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Discussion Starter #1
The United States is going on several years with the Federal Electric Vehicle Tax Credit which tops out at $7,500.00.
I understand that this tax credit will end when a certain number of electric vehicles are sold.

So for those in the know, how close to that figure are we?
 

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Each manufacturer gets a quota of 200,000 cars before the credit starts to be phased out. Tesla will run out in 2018. GM sells far fewer EV's so it will be years before they use up their tax credits.
 

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It is still hard to say when the credit will get cut in half. The day Chevy sells/leases the 200,000th electric car starts the countdown to the day that the credit gets reduced. But it is kind of complicated. The credit is reduced at the beginning of the SECOND quarter after the one in which the 200k car was sold. So if GM sells its 200k'th car on June 15th 2018, they would be just 15 days from the end of the quarter so the credit would be reduced as of October 1st, 2018. But if they sell the 200k'th car on July 15th, 2018, they get the full credit until January 1st 2019. PLUS, they can sell an unlimited amount of electric cars between the time they sell the 200k car and the reduction of the credit, 3 to 6 months later. Can you imagine how good the deals are going to be in that 3-6 month timeframe? GM will know that they are going to have to reduce the price of the Volt/Bolt/CT6 by $3750 a couple months later to get the sales to stay strong, so they will probably be dropping the price by $2k to $3k to run up to the reduction strong.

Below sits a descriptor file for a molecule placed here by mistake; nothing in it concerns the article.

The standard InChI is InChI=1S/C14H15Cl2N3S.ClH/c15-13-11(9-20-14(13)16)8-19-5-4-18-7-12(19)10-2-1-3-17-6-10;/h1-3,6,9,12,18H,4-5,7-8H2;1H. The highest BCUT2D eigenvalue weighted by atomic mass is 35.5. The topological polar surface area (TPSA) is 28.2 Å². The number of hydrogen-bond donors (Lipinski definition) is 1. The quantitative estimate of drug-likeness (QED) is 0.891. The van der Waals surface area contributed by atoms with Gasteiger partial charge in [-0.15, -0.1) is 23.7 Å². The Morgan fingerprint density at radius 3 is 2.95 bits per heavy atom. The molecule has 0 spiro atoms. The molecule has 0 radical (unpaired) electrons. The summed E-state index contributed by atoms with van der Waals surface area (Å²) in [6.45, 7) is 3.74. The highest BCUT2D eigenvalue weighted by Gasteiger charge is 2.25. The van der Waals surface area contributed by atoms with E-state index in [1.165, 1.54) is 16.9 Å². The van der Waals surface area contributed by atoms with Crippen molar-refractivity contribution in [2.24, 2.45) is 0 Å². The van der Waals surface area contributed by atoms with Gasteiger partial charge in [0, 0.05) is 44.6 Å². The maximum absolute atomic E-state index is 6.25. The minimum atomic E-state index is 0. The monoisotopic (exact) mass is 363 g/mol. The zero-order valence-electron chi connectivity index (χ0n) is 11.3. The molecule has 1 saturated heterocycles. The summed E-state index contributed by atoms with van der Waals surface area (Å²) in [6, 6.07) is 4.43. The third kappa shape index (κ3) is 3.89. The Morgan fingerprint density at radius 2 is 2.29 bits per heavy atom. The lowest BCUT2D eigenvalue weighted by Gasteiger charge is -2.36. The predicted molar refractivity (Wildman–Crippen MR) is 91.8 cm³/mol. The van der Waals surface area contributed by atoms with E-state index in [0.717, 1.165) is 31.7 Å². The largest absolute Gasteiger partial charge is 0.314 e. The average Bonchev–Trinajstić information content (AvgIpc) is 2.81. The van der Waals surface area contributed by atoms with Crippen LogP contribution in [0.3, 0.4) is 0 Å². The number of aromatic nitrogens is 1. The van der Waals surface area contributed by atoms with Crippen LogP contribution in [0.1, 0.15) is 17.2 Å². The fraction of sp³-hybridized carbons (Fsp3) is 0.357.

Right now GM has sold around 104,000 Volts, 7,000+ Spark EV's and nearly 3,000 ELR's. So say 114k. October, November and December will see around 9,000 Volts and a several hundred Bolts/Sparks/ELR's sold. Around 124,000 electric cars total. 2017 will see around 55,000 Bolts/Volts sold. So 179,000 going into January 2018. Winter electric car sales are lame, so January, February and March of '18 will probably only add 12,000 to get us to 191k. So GM can continue to sell an increasing amount of Bolts in the second quarter and lose the full credit on October 1st of 2018, or they can have an "inventory shortage" and sell the 200k'th car in early June and keep the full credit through the prime electric car sales months of October, November and December, thereby allowing the full credit to run out in January of 2019.
What do you think will happen?

https://www.fueleconomy.gov/feg/taxevb.shtml
 

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Discussion Starter #4
Thanks for the feedback. Looks like the tax credit will last sometime in the next decade, unless its extended.
 

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I believe the tax credit will be extended. The Feds won't let GM be the fall guy just because they sell a bunch of eligible vehicles. Elon and Mary will probably champion an extension via their lobby presence if not directly.